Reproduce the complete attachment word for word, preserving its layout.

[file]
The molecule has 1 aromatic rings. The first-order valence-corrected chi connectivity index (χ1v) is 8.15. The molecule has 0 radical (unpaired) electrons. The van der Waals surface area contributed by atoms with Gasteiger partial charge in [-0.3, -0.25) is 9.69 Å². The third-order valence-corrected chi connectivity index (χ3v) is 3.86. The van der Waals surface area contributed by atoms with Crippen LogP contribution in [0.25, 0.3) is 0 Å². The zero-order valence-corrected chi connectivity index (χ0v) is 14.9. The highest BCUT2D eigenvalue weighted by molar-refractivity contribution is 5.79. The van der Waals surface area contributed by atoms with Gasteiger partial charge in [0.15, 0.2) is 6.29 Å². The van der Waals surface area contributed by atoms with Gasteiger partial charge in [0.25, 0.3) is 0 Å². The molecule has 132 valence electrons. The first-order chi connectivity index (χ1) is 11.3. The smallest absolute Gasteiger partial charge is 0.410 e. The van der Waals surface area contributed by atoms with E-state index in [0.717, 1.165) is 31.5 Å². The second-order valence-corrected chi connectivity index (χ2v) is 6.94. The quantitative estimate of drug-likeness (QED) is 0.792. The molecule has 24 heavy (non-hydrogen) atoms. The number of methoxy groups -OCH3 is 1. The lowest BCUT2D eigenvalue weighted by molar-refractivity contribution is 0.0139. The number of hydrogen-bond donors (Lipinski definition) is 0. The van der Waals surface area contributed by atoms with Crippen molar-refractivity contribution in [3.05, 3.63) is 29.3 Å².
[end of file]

The molecule has 1 aromatic rings. The first-order valence-corrected chi connectivity index (χ1v) is 8.15. The molecule has 0 radical (unpaired) electrons. The van der Waals surface area contributed by atoms with Gasteiger partial charge in [-0.3, -0.25) is 9.69 Å². The third-order valence-corrected chi connectivity index (χ3v) is 3.86. The van der Waals surface area contributed by atoms with Crippen LogP contribution in [0.25, 0.3) is 0 Å². The zero-order valence-corrected chi connectivity index (χ0v) is 14.9. The highest BCUT2D eigenvalue weighted by molar-refractivity contribution is 5.79. The van der Waals surface area contributed by atoms with Gasteiger partial charge in [0.15, 0.2) is 6.29 Å². The van der Waals surface area contributed by atoms with Gasteiger partial charge in [0.25, 0.3) is 0 Å². The molecule has 132 valence electrons. The first-order chi connectivity index (χ1) is 11.3. The smallest absolute Gasteiger partial charge is 0.410 e. The van der Waals surface area contributed by atoms with E-state index in [0.717, 1.165) is 31.5 Å². The second-order valence-corrected chi connectivity index (χ2v) is 6.94. The quantitative estimate of drug-likeness (QED) is 0.792. The molecule has 24 heavy (non-hydrogen) atoms. The number of methoxy groups -OCH3 is 1. The lowest BCUT2D eigenvalue weighted by molar-refractivity contribution is 0.0139. The number of hydrogen-bond donors (Lipinski definition) is 0. The van der Waals surface area contributed by atoms with Crippen molar-refractivity contribution in [3.05, 3.63) is 29.3 Å².